Comparison of Large Animal Models for Acute Ischemic Stroke: Which Model to Use?

Aladdin Taha, Joaquim Bobi, Ruben Dammers, Rick M. Dijkhuizen, Antje Y. Dreyer, Adriaan C.G.M. Van Es, Fabienne Ferrara, Matthew J. Gounis, Björn Nitzsche, Simon Platt, Michael H. Stoffel, Victor Volovici, Gregory J. Del Zoppo, Dirk J. Duncker, Diederik W.J. Dippel, Johannes Boltze, Heleen M.M. Van Beusekom*

*Corresponding author for this work

Research output: Contribution to journalReview articleAcademicpeer-review

3 Citations (Scopus)

Abstract

Translation of acute ischemic stroke research to the clinical setting remains limited over the last few decades with only one drug, recombinant tissue-type plasminogen activator, successfully completing the path from experimental study to clinical practice. To improve the selection of experimental treatments before testing in clinical studies, the use of large gyrencephalic animal models of acute ischemic stroke has been recommended. Currently, these models include, among others, dogs, swine, sheep, and nonhuman primates that closely emulate aspects of the human setting of brain ischemia and reperfusion. Species-specific characteristics, such as the cerebrovascular architecture or pathophysiology of thrombotic/ischemic processes, significantly influence the suitability of a model to address specific research questions. In this article, we review key characteristics of the main large animal models used in translational studies of acute ischemic stroke, regarding (1) anatomy and physiology of the cerebral vasculature, including brain morphology, coagulation characteristics, and immune function; (2) ischemic stroke modeling, including vessel occlusion approaches, reproducibility of infarct size, procedural complications, and functional outcome assessment; and (3) implementation aspects, including ethics, logistics, and costs. This review specifically aims to facilitate the selection of the appropriate large animal model for studies on acute ischemic stroke, based on specific research questions and large animal model characteristics.

Original languageEnglish
Pages (from-to)1411-1422
Number of pages12
JournalStroke
Volume53
Issue number4
DOIs
Publication statusPublished - 1 Apr 2022

Bibliographical note

Funding Information:
We acknowledge the support of the Netherlands Cardiovascular Research Initiative, which is supported by the Dutch Heart Foundation (CVON2015-01: CONTRAST), the support of the Brain Foundation Netherlands (HA2015.01.06), and the support of Health~Holland, Top Sector Life Sciences & Health (LSHM17016), Medtronic, Cerenovus, and Stryker European Operations BV. The collaboration project is additionally financed by the Ministry of Economic Affairs by means of the PPP Allowance made available by the Top Sector Life Sciences & Health to stimulate public-private partnerships.

Funding Information:
We acknowledge the support of the Netherlands Cardiovascular Research Initiative, which is supported by the Dutch Heart Foundation (CVON2015-01: CONTRAST), the support of the Brain Foundation Netherlands (HA2015.01.06), and the support of Health-Holland, Top Sector Life Sciences & Health (LSHM17016), Medtronic, Cerenovus, and Stryker European Operations BV. The collaboration project is additionally financed by the Ministry of Economic Affairs by means of the PPP Allowance made available by the Top Sector Life Sciences & Health to stimulate public-private partnerships.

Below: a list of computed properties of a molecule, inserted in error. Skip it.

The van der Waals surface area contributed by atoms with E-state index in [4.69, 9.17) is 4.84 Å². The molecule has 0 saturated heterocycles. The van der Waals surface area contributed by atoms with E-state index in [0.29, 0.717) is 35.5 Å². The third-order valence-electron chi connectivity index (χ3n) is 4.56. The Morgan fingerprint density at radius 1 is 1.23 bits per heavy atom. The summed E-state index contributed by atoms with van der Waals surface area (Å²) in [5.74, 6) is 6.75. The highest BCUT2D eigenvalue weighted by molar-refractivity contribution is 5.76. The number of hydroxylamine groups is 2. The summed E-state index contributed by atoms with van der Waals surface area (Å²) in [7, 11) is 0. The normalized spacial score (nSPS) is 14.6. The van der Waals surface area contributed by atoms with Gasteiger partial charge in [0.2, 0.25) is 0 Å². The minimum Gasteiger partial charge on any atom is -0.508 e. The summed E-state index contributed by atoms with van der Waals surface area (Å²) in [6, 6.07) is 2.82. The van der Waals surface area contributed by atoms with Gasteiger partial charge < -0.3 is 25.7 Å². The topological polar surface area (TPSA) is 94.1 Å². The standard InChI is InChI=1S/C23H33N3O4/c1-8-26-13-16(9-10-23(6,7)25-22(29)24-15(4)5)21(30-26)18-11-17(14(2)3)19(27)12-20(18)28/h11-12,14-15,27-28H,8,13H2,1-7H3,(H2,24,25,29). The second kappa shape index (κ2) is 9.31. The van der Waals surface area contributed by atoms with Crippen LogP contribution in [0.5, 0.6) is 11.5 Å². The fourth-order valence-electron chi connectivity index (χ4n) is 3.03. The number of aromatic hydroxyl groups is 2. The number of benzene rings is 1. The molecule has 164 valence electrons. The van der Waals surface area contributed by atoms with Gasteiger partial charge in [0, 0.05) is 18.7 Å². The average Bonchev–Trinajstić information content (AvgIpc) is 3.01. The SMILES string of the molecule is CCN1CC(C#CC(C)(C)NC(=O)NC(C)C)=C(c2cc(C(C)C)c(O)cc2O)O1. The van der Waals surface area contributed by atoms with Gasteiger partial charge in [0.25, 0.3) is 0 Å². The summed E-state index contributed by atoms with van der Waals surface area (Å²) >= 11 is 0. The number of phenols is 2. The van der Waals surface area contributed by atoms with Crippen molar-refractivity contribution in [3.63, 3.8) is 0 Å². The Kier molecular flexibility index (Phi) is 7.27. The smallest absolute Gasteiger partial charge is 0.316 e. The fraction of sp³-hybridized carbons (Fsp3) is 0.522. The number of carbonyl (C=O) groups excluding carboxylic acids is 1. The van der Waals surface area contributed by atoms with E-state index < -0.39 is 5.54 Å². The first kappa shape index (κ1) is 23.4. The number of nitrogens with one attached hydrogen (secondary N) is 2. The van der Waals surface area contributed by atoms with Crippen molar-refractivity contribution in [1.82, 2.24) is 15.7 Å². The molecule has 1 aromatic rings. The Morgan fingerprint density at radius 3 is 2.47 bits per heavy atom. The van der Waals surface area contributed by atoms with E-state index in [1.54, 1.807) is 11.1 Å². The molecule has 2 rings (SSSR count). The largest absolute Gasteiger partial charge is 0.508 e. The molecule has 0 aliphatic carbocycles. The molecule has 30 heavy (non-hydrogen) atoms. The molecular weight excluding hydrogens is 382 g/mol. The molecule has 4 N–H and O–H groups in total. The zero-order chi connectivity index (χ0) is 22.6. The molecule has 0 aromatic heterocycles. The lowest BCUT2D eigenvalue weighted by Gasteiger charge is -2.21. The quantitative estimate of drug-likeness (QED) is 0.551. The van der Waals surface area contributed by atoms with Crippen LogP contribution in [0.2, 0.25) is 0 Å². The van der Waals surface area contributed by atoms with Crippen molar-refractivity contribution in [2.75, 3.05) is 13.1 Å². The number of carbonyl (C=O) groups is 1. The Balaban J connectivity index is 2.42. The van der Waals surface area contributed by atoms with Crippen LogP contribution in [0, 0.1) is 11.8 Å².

Funding Information:
Dr Gounis has been a consultant on a fee-per-hour basis for Astrocyte Pharmaceuticals, Cerenovus, Imperative Care, Medtronic Neurovascular, Mivi Neurosciences, Phenox, Q’Apel, Route 92 Medical, Stryker Neurovascular, and Wallaby Medical; holds stock in Galaxy Medical, Imperative Care, InNeuroCo, and Neurogami; and has received research support from the National Institutes of Health (NIH), the United States–Israel Binational Science Foundation, Anaconda, ApicBio, Arsenal Medical, Axovant, Cerenovus, Ceretrieve, Cook Medical, Galaxy Therapeutics, Gentuity, Imperative Care, InNeuroCo, Insera, Magneto, Microvention, Medtronic Neurovascular, MIVI Neurosciences, Naglreiter MDDO, Neurogami, Omniox, Philips Healthcare, Rapid Medical, Route 92 Medical, Stryker Neurovascular, Syntheon, ThrombX Medical, and the Wyss Institute. Dr Dippel reports funding from the Dutch Heart Foundation, Brain Foundation Netherlands, The Netherlands Organisation for Health Research and Development, and Health Holland Top Sector Life Sciences & Health and unrestricted grants from Penumbra, Inc, Stryker European Operations BV, Medtronic, Thrombolytic Science, LLC, and Cerenovus for research, all paid to institution. Dr Boltze has been a consultant for Astrocyte Pharmaceuticals. Dr van Beusekom reports funding from the Dutch Heart Foundation. The other authors report no conflicts.

Publisher Copyright:
© 2022 American Heart Association, Inc.

Fingerprint

Dive into the research topics of 'Comparison of Large Animal Models for Acute Ischemic Stroke: Which Model to Use?'. Together they form a unique fingerprint.

Cite this